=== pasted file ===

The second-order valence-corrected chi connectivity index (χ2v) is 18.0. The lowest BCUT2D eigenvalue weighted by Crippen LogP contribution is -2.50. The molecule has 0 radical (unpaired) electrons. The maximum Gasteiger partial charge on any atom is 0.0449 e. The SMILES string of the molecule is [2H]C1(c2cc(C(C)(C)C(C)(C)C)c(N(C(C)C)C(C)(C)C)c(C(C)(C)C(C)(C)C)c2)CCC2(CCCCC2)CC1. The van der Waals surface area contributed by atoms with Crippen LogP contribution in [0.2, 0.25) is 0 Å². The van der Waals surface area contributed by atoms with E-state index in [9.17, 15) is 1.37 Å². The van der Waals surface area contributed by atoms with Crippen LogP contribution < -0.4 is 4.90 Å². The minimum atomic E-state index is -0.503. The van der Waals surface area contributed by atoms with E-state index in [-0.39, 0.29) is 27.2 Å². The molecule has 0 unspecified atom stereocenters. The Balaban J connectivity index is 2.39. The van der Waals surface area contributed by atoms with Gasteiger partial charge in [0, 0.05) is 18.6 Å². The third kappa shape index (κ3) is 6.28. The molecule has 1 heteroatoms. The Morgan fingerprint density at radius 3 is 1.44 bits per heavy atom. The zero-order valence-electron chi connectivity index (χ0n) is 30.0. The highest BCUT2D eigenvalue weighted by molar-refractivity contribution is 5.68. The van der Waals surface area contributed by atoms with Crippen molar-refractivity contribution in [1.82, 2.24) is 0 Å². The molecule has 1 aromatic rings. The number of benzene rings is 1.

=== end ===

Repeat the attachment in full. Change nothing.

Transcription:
The second-order valence-corrected chi connectivity index (χ2v) is 18.0. The lowest BCUT2D eigenvalue weighted by Crippen LogP contribution is -2.50. The molecule has 0 radical (unpaired) electrons. The maximum Gasteiger partial charge on any atom is 0.0449 e. The SMILES string of the molecule is [2H]C1(c2cc(C(C)(C)C(C)(C)C)c(N(C(C)C)C(C)(C)C)c(C(C)(C)C(C)(C)C)c2)CCC2(CCCCC2)CC1. The van der Waals surface area contributed by atoms with Crippen LogP contribution in [0.2, 0.25) is 0 Å². The van der Waals surface area contributed by atoms with E-state index in [9.17, 15) is 1.37 Å². The van der Waals surface area contributed by atoms with Crippen LogP contribution < -0.4 is 4.90 Å². The minimum atomic E-state index is -0.503. The van der Waals surface area contributed by atoms with E-state index in [-0.39, 0.29) is 27.2 Å². The molecule has 0 unspecified atom stereocenters. The Balaban J connectivity index is 2.39. The van der Waals surface area contributed by atoms with Gasteiger partial charge in [0, 0.05) is 18.6 Å². The third kappa shape index (κ3) is 6.28. The molecule has 1 heteroatoms. The Morgan fingerprint density at radius 3 is 1.44 bits per heavy atom. The zero-order valence-electron chi connectivity index (χ0n) is 30.0. The highest BCUT2D eigenvalue weighted by molar-refractivity contribution is 5.68. The van der Waals surface area contributed by atoms with Crippen molar-refractivity contribution in [1.82, 2.24) is 0 Å². The molecule has 1 aromatic rings. The number of benzene rings is 1.